The healthful effects of cinnamon on mice with diabetes are being studied in a joint project at the UCSB and the Sansum Diabetes Research Institute in Santa Barbara. They suggested cinnamon may be more than a spice -- it may have a medical application in preventing and combating diabetes. Cinnamon may help by playing the role of an insulin substitute in type II diabetes, according to study.

Also, people who have been prescribed medication to manage their blood sugar should not reduce or discontinue their dose and take cinnamon instead, especially without speaking with a doctor. Improperly treated diabetes can lead to serious complications, such as heart disease, stroke, kidney disease, and nerve damage. Scientists at the US Agricultural Research Service's nutrition labs in Beltsville, Maryland stated after their study, "We recommend people take a quarter to a full teaspoon a day of cinnamon, perhaps in orange juice, coffee, or on oatmeal."

Although, so many experts suggested taking Cinnamon for diabetic cholesterol control and as prevention of heart attack; spokesman for the charity Diabetes UK disagreed, saying it was too early to recommend adding cinnamon to the diet. Any work in this area is welcome - we look forward to the results of further research".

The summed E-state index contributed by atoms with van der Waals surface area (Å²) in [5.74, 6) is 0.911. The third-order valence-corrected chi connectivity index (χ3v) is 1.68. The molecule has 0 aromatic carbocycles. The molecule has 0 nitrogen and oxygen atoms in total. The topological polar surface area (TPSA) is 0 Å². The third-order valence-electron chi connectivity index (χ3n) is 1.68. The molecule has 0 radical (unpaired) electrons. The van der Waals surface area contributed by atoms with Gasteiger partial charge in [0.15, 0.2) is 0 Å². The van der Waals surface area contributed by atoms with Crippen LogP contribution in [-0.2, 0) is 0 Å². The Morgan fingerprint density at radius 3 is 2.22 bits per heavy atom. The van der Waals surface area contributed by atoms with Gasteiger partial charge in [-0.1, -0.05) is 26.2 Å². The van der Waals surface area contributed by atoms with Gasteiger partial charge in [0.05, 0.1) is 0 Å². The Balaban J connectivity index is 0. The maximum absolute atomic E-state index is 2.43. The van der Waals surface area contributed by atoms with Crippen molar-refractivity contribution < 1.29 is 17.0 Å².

But most recent study published dated on January 8, 2008 stated that cinnamon does not appear to have any impact on blood sugar or cholesterol levels in people with diabetes, Connecticut-based researchers report in the journal Diabetes Care.

"The preponderance of evidence currently available does not suggest that cinnamon has the ability to decrease a person's risk of heart disease by helping them control their diabetes or lower their cholesterol," Dr. Craig I. Coleman, of Hartford Hospital, who was the principal investigator, told Reuters Health.

Several studies have looked at the impact of cinnamon on blood sugar and lipids (fats) in patients with diabetes but had only modest sample sizes and yielded mixed results, Coleman and colleagues note in their report.

This led them to perform a large review, or "meta-analysis," of five studies in which a total of 282 type 1 or type 2 diabetic patients were randomly assigned to receive cinnamon or a placebo and were followed for up to 16 weeks. All five studies used cinnamon cassia, "the same cinnamon most people have in their spice racks at home," Coleman noted. Doses ranged from 1 to 6 grams daily.

As mentioned, the use of cinnamon did not significantly alter hemoglobin A1C -- a marker of blood sugar control. It also had no effect on fasting blood sugar levels or lipid parameters. Analyses by subgroup and sensitivity did not appreciably alter these results.

Coleman told Reuters Health that the inspiration for conducting this specific analysis came from one of his research fellows, Dr. William Baker. "He works in a chain pharmacy as a pharmacist, now and then, and he was asked by a patient whether cinnamon was useful in treating diabetes."

"As pharmacists, we want to be able to provide patients ... with the best information about these over-the-counter treatments, which are often readily available but under researched," Coleman said. Based on the current study, "we would not recommend its use to patients," he said.